“Noah”: An Old-School Blockbuster

Should've brought an umbrellacourtesy of rottentomatoes.com

Should’ve brought an umbrella

Kyle Garrett, Staff Writer

    (This review is dedicated to Roger Ebert, who left us one year ago last week.)

Hollywood and scripture have a long, storied history together. Darren Aronofsky’s “Noah” is the newest entry to a genre that has been mostly dead since the insane anti-Semitic torture known as “The Passion of the Christ” and also one of the most besieged productions in recent memory, the fundamentalist crowd trashed it for taking liberties with scripture, while faux-intellectuals and internet atheist types sneered and treated it as an excuse to take more swipes at religion.

Both sides should have looked closer at who was in charge of the project. Aronofsky hit it out of the park with “Black Swan” and “The Fountain,” and “Noah” is his riskiest project yet. He blends the Old Testament, apocrypha and his own adaptational hand to recapture the spirit of Cecil B. DeMille and produce the most sociopolitically serious Bible movie since Michael Curtiz’ own adaptation of the Noah’s Ark story way back in 1929, which had the world-destroying flood standing in as an allegory for the First World War.

Aronofsky turns his eye instead to climate change, and at a time where scientists predict entire cities will be underwater in decades and NASA has thrown up its hands and declared all civilisation doomed this film comes in like a punch to the stomach. Rather than deliver his warnings through a two-hour lecture, Aronofsky shows us a daring, gorgeous, horrific movie that is both brilliant and as entertaining as any summer blockbuster.

By now everyone knows the story. The world is covered by the descendants of Cain and Seth, Old Testament God tells Noah to build an ark and put his family and two of every kind of animal on it, repopulate the earth et cetera.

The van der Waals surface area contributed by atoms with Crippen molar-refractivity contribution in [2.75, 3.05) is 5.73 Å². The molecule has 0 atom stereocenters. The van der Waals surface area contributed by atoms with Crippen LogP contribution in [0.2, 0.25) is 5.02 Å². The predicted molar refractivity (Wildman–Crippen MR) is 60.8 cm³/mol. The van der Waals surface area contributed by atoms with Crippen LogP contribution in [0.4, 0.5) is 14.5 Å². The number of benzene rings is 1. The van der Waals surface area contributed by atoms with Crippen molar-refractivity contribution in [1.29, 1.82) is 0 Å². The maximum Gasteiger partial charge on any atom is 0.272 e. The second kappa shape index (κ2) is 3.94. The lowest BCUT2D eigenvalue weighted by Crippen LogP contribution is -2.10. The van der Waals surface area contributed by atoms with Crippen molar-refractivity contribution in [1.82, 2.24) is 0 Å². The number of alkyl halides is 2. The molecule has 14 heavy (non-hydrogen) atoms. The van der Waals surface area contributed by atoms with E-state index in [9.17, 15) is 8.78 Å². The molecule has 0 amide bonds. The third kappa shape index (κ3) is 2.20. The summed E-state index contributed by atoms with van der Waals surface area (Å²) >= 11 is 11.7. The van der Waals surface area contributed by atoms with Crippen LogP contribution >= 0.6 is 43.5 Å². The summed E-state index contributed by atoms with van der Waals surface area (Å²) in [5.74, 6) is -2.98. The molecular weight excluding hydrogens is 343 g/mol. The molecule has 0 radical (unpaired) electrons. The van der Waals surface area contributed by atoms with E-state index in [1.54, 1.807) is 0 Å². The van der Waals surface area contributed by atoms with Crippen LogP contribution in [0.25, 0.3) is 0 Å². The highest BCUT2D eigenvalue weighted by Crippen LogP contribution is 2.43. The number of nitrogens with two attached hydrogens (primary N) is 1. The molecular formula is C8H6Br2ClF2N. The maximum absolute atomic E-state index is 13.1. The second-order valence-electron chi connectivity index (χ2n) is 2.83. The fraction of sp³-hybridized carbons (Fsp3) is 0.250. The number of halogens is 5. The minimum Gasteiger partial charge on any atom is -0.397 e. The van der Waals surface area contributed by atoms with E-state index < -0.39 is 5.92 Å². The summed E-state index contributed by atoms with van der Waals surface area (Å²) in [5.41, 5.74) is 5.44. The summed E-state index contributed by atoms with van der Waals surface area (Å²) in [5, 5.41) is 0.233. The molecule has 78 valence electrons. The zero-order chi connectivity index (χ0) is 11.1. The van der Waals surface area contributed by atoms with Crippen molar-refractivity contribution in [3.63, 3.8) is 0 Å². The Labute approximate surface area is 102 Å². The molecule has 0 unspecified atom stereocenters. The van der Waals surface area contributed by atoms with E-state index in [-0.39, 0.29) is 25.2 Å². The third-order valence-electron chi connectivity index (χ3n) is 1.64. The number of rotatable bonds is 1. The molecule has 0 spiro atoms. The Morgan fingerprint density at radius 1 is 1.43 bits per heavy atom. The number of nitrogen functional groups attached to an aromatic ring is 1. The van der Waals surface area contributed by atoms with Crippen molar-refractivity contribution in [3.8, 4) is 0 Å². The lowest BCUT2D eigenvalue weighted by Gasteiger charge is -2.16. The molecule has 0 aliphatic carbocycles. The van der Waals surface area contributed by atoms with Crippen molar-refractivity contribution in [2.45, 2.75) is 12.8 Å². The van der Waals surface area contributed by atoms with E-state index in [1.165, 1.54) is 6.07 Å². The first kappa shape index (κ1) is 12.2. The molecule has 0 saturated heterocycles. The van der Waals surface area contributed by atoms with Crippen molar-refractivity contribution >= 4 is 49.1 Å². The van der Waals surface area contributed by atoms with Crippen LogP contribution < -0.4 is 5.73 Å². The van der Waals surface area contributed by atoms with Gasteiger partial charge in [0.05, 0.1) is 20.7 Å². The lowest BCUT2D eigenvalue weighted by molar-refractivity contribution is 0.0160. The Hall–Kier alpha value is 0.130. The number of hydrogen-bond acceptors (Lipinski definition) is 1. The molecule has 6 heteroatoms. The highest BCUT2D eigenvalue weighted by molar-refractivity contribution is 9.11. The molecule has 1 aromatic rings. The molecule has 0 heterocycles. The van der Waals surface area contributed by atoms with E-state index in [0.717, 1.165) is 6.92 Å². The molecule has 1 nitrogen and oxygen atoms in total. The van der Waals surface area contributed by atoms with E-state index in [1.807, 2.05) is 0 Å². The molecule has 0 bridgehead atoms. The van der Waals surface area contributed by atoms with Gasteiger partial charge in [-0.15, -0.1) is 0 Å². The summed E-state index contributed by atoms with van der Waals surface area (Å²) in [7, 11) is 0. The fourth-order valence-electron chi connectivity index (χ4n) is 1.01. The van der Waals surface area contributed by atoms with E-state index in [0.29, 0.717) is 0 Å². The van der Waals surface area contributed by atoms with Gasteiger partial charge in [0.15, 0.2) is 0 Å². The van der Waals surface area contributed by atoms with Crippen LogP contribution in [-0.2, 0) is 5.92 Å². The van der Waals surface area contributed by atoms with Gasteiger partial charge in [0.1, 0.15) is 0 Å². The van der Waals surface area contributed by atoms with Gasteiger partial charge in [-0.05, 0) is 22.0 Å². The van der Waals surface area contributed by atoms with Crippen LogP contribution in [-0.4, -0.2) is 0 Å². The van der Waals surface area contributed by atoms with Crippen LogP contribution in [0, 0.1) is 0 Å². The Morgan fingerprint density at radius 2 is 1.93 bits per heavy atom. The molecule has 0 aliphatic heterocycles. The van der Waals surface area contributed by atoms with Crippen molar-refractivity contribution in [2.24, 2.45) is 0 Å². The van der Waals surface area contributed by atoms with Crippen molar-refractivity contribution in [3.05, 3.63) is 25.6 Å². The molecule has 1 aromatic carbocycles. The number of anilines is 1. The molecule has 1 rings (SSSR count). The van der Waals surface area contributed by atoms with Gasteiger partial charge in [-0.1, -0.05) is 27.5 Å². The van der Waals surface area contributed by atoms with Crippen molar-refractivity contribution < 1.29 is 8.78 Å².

Here, though, Noah (Russell Crowe) is a dead-eyed survivalist who hates all his fellow man because they dare live in cities and eat meat.

When the messages from on high come, they aren’t actual speech but visions and fever dreams. The film portrays Noah as both genuinely divinely inspired and absolutely mad, as if interacting on a personal level with an omnipotent cosmic entity is something the human mind simply isn’t equipped to handle without losing something of itself in the process.

The psychological reaction to the whims of the otherworldly, or more mundanely just things that are completely out of human control, is a theme that follows the film throughout. While Noah throws himself completely into belief in the Creator’s justice, his rival Tubal-cain (Ray Winstone) holds to his conviction that human strength of arms and force of will can overcome any obstacle. As Noah goes completely off the deep end after the flood and decides his family are to die once the storm passes so humanity can be rendered extinct, he so alienates all he brought aboard the ark his that sons Shem (Douglas Booth) and Ham (Logan Lerman) prepare to commit patricide.

The plot leads to a bloody faceoff below decks that, while resolved a bit conveniently and tasting a bit of villainization of secular humanism, serves as an effective climax and forced confrontation between all the characters aboard and their own inner darkness, as well as the very ideas of willing submission to a higher power vs. human self-determination.

The wheeling around between genres, from intense character moments to thrilling action beats to haunted house thriller, shouldn’t hold up, especially given how obviously manufactured the third act drama is, but it is held up by incredible performances by the core cast.

Where this film most delivers, however, is the visuals. CGI and practical effects merge seamlessly to bring to life a world of ancient, terrifying power, where everything has a real sense of weight and presence.

“Noah” is an epic melodrama that fits our current age all too well, and is a plea for sense and reconciliation.

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